Thursday, November 5, 2009


The best paintings start out with a "correct" drawing and a great composition. Laura, who has never attempted painting a portrait before, has decided to challenge herself by doing all three of her children. Do-able, but she needs to know up front that this will take some time.
She sets out using a grid to establish the shape of the head of the first child and outlines the features of the face. Even after "thinking" that by using this technique that her drawing will be correct, she quickly learns that it is not when asked to review the "relationships" of the drawing - where does the corner of the eye align with edge of the nose and the corner of the mouth, where does the bottom of the ear align with the tip of the nose and the brow, what is the measurment of the distance from the top of the forehead to the bridge of the nose and how it relates to the distance from the bridge of the nose to the bottom of the chin.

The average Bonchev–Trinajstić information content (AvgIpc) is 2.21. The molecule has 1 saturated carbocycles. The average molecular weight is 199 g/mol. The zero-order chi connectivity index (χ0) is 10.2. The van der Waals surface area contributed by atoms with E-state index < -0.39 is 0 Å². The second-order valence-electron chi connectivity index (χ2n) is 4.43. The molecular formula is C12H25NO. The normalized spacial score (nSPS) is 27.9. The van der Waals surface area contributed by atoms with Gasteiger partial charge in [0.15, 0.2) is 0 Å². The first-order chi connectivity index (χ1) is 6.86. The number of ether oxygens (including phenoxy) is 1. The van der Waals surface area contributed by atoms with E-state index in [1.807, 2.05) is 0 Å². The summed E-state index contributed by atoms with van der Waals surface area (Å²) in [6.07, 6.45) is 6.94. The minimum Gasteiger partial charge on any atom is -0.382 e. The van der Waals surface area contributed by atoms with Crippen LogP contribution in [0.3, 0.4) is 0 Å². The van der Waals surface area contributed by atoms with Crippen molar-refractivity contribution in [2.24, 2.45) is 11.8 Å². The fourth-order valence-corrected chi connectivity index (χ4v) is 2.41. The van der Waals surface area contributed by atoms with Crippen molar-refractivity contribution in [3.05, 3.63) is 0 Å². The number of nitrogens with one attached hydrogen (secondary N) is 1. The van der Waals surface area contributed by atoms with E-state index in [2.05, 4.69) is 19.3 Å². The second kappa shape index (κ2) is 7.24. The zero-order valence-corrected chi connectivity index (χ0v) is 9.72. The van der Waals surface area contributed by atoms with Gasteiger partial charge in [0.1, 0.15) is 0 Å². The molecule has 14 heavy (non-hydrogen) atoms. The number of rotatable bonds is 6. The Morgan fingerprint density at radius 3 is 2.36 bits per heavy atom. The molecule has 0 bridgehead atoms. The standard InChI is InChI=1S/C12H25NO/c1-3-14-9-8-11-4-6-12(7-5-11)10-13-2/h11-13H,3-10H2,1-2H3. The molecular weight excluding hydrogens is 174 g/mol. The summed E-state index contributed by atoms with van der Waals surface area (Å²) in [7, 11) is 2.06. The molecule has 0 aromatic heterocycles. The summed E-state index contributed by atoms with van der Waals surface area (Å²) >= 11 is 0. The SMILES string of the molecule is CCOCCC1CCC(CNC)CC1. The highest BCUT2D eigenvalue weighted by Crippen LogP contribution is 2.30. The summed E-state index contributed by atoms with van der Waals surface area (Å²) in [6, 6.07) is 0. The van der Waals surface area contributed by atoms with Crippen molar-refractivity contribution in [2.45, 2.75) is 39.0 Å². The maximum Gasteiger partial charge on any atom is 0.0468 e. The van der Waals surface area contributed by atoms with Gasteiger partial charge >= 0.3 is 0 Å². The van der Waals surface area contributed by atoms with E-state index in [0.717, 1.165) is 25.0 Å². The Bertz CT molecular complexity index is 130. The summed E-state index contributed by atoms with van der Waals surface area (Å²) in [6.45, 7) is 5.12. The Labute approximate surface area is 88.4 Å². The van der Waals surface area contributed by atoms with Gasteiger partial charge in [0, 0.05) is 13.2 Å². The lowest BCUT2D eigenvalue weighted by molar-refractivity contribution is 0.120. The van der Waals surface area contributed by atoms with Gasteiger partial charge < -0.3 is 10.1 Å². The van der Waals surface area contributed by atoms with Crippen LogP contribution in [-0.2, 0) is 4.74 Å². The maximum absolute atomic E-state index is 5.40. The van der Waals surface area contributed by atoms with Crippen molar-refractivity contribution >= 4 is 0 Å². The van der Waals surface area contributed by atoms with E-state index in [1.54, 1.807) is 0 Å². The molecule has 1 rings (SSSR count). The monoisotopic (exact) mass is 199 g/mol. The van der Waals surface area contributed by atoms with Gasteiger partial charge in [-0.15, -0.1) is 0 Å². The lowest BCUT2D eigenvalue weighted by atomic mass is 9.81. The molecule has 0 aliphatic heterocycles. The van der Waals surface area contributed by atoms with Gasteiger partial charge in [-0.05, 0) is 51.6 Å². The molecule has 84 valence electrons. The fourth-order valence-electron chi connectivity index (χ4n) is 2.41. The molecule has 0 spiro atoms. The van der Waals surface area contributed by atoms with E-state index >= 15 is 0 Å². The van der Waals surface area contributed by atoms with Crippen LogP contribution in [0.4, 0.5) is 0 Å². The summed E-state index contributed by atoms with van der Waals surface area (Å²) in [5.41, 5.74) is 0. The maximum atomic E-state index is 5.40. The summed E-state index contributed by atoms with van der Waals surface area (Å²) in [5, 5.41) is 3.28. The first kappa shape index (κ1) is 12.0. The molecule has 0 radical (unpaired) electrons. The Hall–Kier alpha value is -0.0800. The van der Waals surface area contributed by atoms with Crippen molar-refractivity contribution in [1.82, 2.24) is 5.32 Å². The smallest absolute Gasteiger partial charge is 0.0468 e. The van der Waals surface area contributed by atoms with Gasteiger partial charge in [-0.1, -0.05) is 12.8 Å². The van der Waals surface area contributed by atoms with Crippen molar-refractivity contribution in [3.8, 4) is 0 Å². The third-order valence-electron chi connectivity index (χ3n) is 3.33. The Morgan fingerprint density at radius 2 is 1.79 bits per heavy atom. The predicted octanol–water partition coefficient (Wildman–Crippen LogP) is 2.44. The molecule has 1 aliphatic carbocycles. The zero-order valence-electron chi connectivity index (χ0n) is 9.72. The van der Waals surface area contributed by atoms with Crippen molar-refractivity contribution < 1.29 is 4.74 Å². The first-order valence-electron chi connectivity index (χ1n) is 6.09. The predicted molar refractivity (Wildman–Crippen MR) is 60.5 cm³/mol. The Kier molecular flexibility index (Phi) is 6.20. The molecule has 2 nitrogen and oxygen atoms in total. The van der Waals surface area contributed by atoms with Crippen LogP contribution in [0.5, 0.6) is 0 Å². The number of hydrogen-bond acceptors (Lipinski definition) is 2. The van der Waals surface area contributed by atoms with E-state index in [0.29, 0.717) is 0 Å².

Laura learned that although the grid is an excellent beginning tool, her drawing was not correct. She was given one more "general" rule of thumb that there are "three" eye spaces which did ring true for this child.
Overall, I find that many students are anxious to have a finished product without first spending the time on the fundamentals. The key word is to SLOW DOWN and allow yourself to really "see" the relationships.
I cannot wait to see where she is on her drawings at our next meeting.
Then, on to laying in her darks and introducing the complexity of skins tones...and there will be more discussion on compositional design elements of an art work on this blog...CRITICAL!!

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